15 Skull and Scalp
The brain is a critical organ for survival. Protection of the brain from physical injury is primarily provided by its osseous and soft tissue coverings, including the meninges, the skull, and the overlying soft tissues of the scalp. Developmental and acquired abnormalities of the skull and scalp can occur throughout childhood. Many of these abnormalities are not commonly encountered in adults, and many radiologists and clinicians may not be familiar with them.
15.2 Normal Skull
The skull and skull base arise from multiple bones, each of which has several parts. These bones are divided between the neurocranium, which consists of the:
Ethmoid bone (cribriform plate)
Temporal bone (petrous and squamous parts)
and the viscerocranium, which consists of the:
Inferior nasal concha
Sphenoid bone (pterygoid process)
Note that some of the bones named above are divided between the neurocranium and viscerocranium (e.g., the ethmoid bone is mainly in the viscerocranium, the sphenoid bone is mostly in the neurocranium, and the temporal bone is equally present in the neurocranium and viscerocranium). The embryology and development of the skull are important for the correct identification of pathologic conditions, and also for avoiding the diagnosis of a normal developmental pattern as pathologic. 1, 2, 3, 4, 5
Understanding the anatomy of the developing skull may be easier when starting from knowledge of the mature skull (Fig. 15.1). Early in life, the sutures between the bones of the skull are unfused (Fig. 15.2), and typically mature in a symmetric pattern with a general order but some degree of variability. Three-dimensional (3D) computed tomographic reconstructions can greatly aid in understanding the anatomy of the skull, but familiarity with its anatomy in two-dimensional (2D) computed tomographic images (as well as on radiography) aids in detecting abnormalities.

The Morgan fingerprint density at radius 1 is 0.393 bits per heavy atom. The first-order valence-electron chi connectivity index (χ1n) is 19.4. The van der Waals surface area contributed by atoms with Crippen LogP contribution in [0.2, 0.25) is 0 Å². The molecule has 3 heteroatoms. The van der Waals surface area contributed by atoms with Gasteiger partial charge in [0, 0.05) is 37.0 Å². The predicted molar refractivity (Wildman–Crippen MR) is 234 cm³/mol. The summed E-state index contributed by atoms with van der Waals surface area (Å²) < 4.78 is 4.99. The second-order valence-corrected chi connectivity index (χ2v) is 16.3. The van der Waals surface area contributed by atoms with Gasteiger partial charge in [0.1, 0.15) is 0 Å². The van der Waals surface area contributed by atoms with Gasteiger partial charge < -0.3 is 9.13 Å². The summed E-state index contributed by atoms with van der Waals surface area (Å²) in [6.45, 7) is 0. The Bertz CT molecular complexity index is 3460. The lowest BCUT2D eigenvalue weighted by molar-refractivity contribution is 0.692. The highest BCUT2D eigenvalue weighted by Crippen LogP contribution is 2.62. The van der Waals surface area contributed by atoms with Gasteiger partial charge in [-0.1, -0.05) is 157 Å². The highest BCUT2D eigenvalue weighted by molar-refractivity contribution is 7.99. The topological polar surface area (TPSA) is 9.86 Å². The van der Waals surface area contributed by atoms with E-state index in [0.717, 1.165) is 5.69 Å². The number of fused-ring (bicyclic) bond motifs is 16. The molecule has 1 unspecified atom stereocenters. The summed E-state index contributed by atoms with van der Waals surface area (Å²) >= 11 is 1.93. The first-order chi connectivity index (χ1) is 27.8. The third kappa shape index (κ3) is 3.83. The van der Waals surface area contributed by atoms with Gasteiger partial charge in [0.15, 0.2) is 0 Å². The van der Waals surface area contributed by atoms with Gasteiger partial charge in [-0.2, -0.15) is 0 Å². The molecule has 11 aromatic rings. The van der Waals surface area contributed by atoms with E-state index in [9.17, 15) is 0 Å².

Because the skull originates without a prominent diploic space, it appears on computed tomography (CT) as a single cortical layer at birth (Fig. 6.9). As the skull matures, the diploic space matures and a separate and distinct cortex develops for the inner cortex and another for the outer table, with trabeculae and marrow-containing spaces developing throughout the diploic space. The newborn skull is more susceptible to fracture than is the skull at later ages, partly because it is thin but also because it consists of a single layer of bone. The formation of two separate layers of cortical bone separated by an intervening trabeculated diploic space is more important than the increased thickness of the skull in providing improved stability as the skull grows. The support provided by the trabeculated diploic space is similar to the support provided by the central core in a sheet of corrugated cardboard, which is stronger than an equally thick layer of paper. Because of its susceptibility to fractures, close attention must be given to the newborn skull even in cases of seemingly minor trauma, and any fractures that do occur can be very difficult to detect without an understanding of the normal pediatric cranial anatomy.
Within the first 3 to 6 months of life, the metopic suture between the two frontal bones closes, and eventually, within the first 2 years, the anterior fontanelle disappears. The sagittal suture closes at a variable time, typically after 2 years of age. The remaining sutures have a somewhat variable pattern, but if the head is of normal circumference and shape, the maturation pattern of the sutures is likely to be normal.